GPRA poses problems
- By Colleen O'Hara
- Jun 25, 2001
Managing for results is still a struggle for many agencies, according to a new General Accounting Office report.
The report details the challenges for 28 agencies in implementing the Government Performance and Results Act of 1993, the law designed to bring performance measurement to government. GPRA requires agencies to draft multiyear strategic plans that describe mission goals and the methods for reaching them.
Instilling a performance-based management style — which requires transforming agency culture to improve decision-making, performance and accountability — is not an easy task, GAO found. In the report, GAO officials said that although some agencies are "clearly showing signs of becoming high- performing organizations, others are not." Federal managers' views varied widely, GAO found. For instance, when asked whether their agency's top leadership demonstrates a commitment to achieving results, 23 percent of Federal Aviation Administration managers agreed that this happens to a "great" or "very great" extent. In contrast, 69 percent of managers at the National Science Foundation agreed.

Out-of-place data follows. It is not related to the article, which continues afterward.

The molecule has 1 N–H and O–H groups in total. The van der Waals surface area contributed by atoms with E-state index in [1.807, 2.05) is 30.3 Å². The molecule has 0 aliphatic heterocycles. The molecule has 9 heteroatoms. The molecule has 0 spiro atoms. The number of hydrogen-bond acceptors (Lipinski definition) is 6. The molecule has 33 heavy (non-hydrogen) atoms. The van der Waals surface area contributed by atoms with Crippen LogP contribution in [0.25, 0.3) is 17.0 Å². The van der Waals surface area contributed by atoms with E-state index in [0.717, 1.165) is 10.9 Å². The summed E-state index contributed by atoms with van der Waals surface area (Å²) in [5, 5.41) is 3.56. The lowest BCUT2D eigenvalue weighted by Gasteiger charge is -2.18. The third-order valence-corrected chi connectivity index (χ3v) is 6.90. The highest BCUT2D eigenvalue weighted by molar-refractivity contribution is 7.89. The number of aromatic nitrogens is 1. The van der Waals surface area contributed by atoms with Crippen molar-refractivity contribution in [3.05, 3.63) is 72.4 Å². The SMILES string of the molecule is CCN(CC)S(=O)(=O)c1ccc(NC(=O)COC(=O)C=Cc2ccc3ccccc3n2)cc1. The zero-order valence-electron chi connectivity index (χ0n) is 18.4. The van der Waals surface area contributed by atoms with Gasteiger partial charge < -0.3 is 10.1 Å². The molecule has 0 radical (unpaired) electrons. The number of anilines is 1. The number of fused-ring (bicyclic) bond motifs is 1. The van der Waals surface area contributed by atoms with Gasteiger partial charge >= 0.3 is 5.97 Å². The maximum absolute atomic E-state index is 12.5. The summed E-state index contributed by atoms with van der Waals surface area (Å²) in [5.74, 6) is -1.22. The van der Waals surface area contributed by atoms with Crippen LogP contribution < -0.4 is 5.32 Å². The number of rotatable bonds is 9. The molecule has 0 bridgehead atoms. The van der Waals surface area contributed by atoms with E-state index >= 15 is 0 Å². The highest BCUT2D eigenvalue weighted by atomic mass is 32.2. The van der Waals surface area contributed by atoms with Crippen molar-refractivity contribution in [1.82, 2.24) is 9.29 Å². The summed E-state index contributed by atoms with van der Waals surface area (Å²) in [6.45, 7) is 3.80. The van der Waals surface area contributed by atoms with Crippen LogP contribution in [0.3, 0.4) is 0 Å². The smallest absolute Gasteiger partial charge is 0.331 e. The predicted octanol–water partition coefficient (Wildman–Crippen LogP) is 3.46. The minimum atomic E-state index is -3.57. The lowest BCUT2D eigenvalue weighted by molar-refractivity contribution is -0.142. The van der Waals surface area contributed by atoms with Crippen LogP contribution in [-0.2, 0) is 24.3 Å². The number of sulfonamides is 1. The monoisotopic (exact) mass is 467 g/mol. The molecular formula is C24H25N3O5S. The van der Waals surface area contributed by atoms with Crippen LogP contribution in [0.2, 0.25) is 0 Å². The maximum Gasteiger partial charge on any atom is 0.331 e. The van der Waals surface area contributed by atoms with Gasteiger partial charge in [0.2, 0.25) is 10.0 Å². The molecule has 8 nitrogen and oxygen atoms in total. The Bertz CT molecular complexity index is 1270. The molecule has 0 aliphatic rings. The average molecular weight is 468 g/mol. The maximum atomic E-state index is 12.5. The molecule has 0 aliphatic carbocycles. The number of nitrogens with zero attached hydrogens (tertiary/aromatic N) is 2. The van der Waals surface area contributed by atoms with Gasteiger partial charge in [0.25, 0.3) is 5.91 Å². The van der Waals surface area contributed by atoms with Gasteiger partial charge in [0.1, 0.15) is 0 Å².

When respondents were asked whether agency managers at their level are held accountable for the results of programs they are responsible for, 40 percent of managers at the Forest Service said this happens to a "great" or "very great" extent, while 79 percent of the Department of Housing and Urban Development managers agreed.
In responding to the report, Office of Management and Budget Deputy Director Sean O'Keefe said the findings reconfirm that although all agencies are in compliance with the law, "most are not yet at a stage where they are truly managing for results."